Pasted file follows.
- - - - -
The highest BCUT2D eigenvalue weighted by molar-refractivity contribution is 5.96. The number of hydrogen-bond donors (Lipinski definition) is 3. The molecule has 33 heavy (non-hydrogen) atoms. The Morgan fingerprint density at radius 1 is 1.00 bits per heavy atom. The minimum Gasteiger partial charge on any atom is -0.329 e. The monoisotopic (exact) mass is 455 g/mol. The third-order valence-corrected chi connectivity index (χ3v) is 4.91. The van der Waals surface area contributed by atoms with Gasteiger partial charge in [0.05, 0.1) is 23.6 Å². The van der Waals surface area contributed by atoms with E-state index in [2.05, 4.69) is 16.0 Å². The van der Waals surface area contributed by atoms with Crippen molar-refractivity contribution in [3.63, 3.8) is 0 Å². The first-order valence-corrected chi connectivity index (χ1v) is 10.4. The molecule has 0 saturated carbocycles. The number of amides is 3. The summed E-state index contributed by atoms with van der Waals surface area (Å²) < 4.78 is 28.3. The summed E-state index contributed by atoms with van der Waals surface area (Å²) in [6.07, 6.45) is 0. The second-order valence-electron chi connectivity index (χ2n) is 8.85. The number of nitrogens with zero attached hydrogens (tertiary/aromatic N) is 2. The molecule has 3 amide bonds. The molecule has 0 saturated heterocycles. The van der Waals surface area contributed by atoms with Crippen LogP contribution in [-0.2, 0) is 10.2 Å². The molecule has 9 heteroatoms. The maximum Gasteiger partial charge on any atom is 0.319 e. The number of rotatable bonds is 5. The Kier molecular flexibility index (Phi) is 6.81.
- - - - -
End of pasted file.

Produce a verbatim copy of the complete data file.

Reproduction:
The highest BCUT2D eigenvalue weighted by molar-refractivity contribution is 5.96. The number of hydrogen-bond donors (Lipinski definition) is 3. The molecule has 33 heavy (non-hydrogen) atoms. The Morgan fingerprint density at radius 1 is 1.00 bits per heavy atom. The minimum Gasteiger partial charge on any atom is -0.329 e. The monoisotopic (exact) mass is 455 g/mol. The third-order valence-corrected chi connectivity index (χ3v) is 4.91. The van der Waals surface area contributed by atoms with Gasteiger partial charge in [0.05, 0.1) is 23.6 Å². The van der Waals surface area contributed by atoms with E-state index in [2.05, 4.69) is 16.0 Å². The van der Waals surface area contributed by atoms with Crippen molar-refractivity contribution in [3.63, 3.8) is 0 Å². The first-order valence-corrected chi connectivity index (χ1v) is 10.4. The molecule has 0 saturated carbocycles. The number of amides is 3. The summed E-state index contributed by atoms with van der Waals surface area (Å²) < 4.78 is 28.3. The summed E-state index contributed by atoms with van der Waals surface area (Å²) in [6.07, 6.45) is 0. The second-order valence-electron chi connectivity index (χ2n) is 8.85. The number of nitrogens with zero attached hydrogens (tertiary/aromatic N) is 2. The molecule has 3 amide bonds. The molecule has 0 saturated heterocycles. The van der Waals surface area contributed by atoms with Crippen LogP contribution in [-0.2, 0) is 10.2 Å². The molecule has 9 heteroatoms. The maximum Gasteiger partial charge on any atom is 0.319 e. The number of rotatable bonds is 5. The Kier molecular flexibility index (Phi) is 6.81.